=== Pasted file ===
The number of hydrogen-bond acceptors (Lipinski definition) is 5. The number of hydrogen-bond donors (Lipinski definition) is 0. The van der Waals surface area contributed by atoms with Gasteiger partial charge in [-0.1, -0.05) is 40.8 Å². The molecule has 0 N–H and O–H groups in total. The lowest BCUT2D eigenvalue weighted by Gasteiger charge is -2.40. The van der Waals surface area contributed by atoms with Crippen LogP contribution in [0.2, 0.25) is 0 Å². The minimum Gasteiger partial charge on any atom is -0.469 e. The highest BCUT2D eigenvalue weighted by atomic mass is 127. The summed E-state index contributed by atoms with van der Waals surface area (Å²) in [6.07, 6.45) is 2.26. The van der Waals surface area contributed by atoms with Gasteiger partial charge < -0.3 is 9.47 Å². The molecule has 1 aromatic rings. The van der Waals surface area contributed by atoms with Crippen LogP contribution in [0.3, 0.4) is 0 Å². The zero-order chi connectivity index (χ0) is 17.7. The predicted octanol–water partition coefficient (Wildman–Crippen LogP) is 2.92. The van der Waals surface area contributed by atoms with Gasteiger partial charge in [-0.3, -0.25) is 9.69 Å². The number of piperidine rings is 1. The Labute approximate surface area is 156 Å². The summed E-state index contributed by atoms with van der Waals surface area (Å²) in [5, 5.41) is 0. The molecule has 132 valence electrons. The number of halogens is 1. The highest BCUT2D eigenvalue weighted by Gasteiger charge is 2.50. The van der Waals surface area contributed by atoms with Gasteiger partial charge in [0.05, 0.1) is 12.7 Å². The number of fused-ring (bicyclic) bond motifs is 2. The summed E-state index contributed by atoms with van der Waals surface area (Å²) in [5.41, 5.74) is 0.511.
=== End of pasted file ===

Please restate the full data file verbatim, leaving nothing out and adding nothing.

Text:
The number of hydrogen-bond acceptors (Lipinski definition) is 5. The number of hydrogen-bond donors (Lipinski definition) is 0. The van der Waals surface area contributed by atoms with Gasteiger partial charge in [-0.1, -0.05) is 40.8 Å². The molecule has 0 N–H and O–H groups in total. The lowest BCUT2D eigenvalue weighted by Gasteiger charge is -2.40. The van der Waals surface area contributed by atoms with Crippen LogP contribution in [0.2, 0.25) is 0 Å². The minimum Gasteiger partial charge on any atom is -0.469 e. The highest BCUT2D eigenvalue weighted by atomic mass is 127. The summed E-state index contributed by atoms with van der Waals surface area (Å²) in [6.07, 6.45) is 2.26. The van der Waals surface area contributed by atoms with Gasteiger partial charge < -0.3 is 9.47 Å². The molecule has 1 aromatic rings. The van der Waals surface area contributed by atoms with Crippen LogP contribution in [0.3, 0.4) is 0 Å². The zero-order chi connectivity index (χ0) is 17.7. The predicted octanol–water partition coefficient (Wildman–Crippen LogP) is 2.92. The van der Waals surface area contributed by atoms with Gasteiger partial charge in [-0.3, -0.25) is 9.69 Å². The number of piperidine rings is 1. The Labute approximate surface area is 156 Å². The summed E-state index contributed by atoms with van der Waals surface area (Å²) in [5, 5.41) is 0. The molecule has 132 valence electrons. The number of halogens is 1. The highest BCUT2D eigenvalue weighted by Gasteiger charge is 2.50. The van der Waals surface area contributed by atoms with Gasteiger partial charge in [0.05, 0.1) is 12.7 Å². The number of fused-ring (bicyclic) bond motifs is 2. The summed E-state index contributed by atoms with van der Waals surface area (Å²) in [5.41, 5.74) is 0.511.